The best chapters of human history are penned by our demand for certainty and control over a hostile world. It’s why we have science and community. But that demand also explains the worst passages, the panics that have led us to embrace bad information and false prophets.
One current example is the “breaking news” alerts that arrive by the hour providing precise counts of the confirmed cases of Covid-19 in our in our state, country, and the world.
Those exact numbers suggest that not a sneeze falls without the notice of the authorities pledged to protect us. In fact, they are misleading. The 2,585 cases North Carolina reported in 89 counties Monday morning is a running total of everyone who has tested positive – no one is dropped from the list even though some have certainly recovered.
Much more important is the fact that the number of residents who have – or have had – the virus is much higher. On March 27, when the U.S. had about 100,000 confirmed cases, Dr. Ezekiel Emanuel, one of the architects of Obamacare, estimated the real number was closer to a million. Around the same time, two doctors from Stanford University said the total could be as high as six million.
Still these estimates matter because they underscore the push-pull moment we find ourselves in. They push us to continue practicing social distancing because the outbreak is far more extensive than the official numbers declare. But they also pull us toward re-evaluating how we understand the threat we face.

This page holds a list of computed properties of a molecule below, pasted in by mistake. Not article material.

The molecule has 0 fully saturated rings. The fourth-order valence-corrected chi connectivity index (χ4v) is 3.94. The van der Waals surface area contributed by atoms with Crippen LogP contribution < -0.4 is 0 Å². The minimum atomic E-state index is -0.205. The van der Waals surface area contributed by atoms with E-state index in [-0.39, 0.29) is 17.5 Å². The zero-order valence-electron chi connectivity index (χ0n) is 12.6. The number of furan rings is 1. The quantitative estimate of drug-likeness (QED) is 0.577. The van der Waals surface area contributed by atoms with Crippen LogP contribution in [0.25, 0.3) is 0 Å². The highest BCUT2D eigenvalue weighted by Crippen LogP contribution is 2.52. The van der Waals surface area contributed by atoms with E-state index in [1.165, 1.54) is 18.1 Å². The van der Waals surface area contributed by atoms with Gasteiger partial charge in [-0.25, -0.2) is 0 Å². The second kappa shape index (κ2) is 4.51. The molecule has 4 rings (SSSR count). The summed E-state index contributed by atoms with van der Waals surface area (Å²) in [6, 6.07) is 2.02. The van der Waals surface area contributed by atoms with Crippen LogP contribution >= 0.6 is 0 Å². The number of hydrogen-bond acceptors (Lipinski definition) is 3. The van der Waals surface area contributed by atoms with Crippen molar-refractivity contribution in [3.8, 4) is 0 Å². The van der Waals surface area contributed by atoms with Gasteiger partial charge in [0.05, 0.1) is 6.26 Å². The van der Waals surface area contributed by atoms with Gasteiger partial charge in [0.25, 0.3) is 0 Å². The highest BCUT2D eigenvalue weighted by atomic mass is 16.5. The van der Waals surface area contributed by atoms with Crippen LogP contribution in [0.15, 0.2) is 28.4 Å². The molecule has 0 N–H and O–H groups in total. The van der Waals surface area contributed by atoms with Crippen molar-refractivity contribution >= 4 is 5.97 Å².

To resolve this tension, we should focus on the one fairly accurate number we have – deaths.
As of Monday morning, 31 North Carolinians reportedly died from the virus. This is a relatively low mortality rate of about 1.2 percent of confirmed cases – it is exponentially lower if we assume that maybe 10 times that number or more have been infected.
In part to bolster the government’s stay-at-home order, the news media keep reminding us that no age group is immune – 41 percent of confirmed cases in North Carolina are among those aged 25-49.
But the more significant statistic is that 84 percent of those who have died are 65 and older – even though they account for just 21 percent of confirmed cases. Covid-19 can make the young very sick; but evidence from around the country indicates that the vast majority who have succumbed to the virus have had underlying health conditions.
It is clear that one segment of the population – people with pre-existing health conditions, who tend to be elderly – is at grave risk. The rest of us may contract the disease without knowing it, suffer relatively mild symptoms, or experience a week of hell before recovering.
To date, we have acted as if everybody is at equal risk. But the numbers suggest we should start to calibrate our response to provide protection for those who are especially vulnerable, while allowing others to resume their lives, carefully.
We may not know the virus’ reach, but we know that more than six million Americans filed for unemployment last week. Perhaps 70 percent of Americans cannot do their jobs from home; many of these people live paycheck to paycheck. Government – which will see a stark decline in tax revenues – cannot begin to address this shortfall.
Covid-19 presents fearfully complex challenges. As we struggle to seize control amidst uncertainty we should acknowledge that our current response – universal lockdown – is not sustainable for long and question whether it is supported by the data.